IN the 7th round, the referee Neumann suddenly without warning deducted a point from Miranda after he landed a left hand on the belt line. Moments later, Neumann once again deducted another point from Miranda for a similar left hand that strayed a little low. At this point, it seemed as if Miranda was fighting two people in the ring, because with the earlier deductions for the head butt, one would assume that Miranda would get a little more leeway from the referee than that. As it was, it seemed almost unfair what was happening to Miranda from my vantage point.

I was no fan of his coming into the fight, but my sense of fairness was raised while watching the referee, who seemed to be going a bit beyond the norm, deducting one point after another from Miranda. It would be one thing if the punches were clearly low, and he had been previously warned, but these were beltline shots. I could see Miranda being given a warning for such a thing, but not all the point deductions, that seemed way out of line to me.

Abraham, for his part, was doing almost nothing to win any of these rounds, other than running around the ring, covering up most of the time. His flurries at the end of the round were far short of what was needed to make up for all the shots he was absorbing during the first two and half minutes of the round. Even then, Abraham ended up missing with most of his flurries in the last seconds of the round.

In the 9th round, Abraham, as usual, was losing yet another round – one that he wasn’t having handed to him by point deductions, that is – but in the last 30 seconds of the round he connected with a flurry of shots and appeared to hurt Miranda. The round was a departure from the previous rounds, because some of Abraham’s shots actually landed in the 30 seconds, instead of missing badly like they usually were. Still, Abraham looked terrible for most of the round, his mouth wide open, blood pouring out, with little action from him until the last part of the round. Miranda, for his part, began to swell up under his left eye. It was nothing serious compared to the broken jaw of Abraham, but it did show that some of Abraham’s right hands were having an effect on Miranda.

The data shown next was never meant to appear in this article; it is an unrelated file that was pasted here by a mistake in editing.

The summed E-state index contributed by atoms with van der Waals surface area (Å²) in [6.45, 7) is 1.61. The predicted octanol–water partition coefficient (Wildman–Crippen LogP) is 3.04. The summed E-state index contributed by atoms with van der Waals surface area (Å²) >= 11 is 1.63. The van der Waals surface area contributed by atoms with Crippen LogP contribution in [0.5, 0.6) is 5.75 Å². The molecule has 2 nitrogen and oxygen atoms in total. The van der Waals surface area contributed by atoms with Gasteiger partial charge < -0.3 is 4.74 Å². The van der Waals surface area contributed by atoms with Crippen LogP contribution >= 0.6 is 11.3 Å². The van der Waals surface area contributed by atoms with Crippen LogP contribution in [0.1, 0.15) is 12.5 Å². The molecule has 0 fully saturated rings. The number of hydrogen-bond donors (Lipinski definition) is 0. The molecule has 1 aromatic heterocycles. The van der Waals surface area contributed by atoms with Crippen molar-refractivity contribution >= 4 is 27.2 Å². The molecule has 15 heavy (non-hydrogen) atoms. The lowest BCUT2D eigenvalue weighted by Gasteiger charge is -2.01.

In both the 10th and 11th rounds, Miranda stalked Abraham continuously, landing huge shots to the head and body. Abraham mostly covered up, moved around and stayed with his back to the ropes, trying to block as many shots as he could. In the 10th round, twice Abraham turned his back on Miranda and walked away from him, and both times Miranda went after him to try and take advantage of his amateurish move. At one point, the referee Neumann asked Abraham if he was alright, perhaps because he was confused as much as I was why Abraham kept doing this.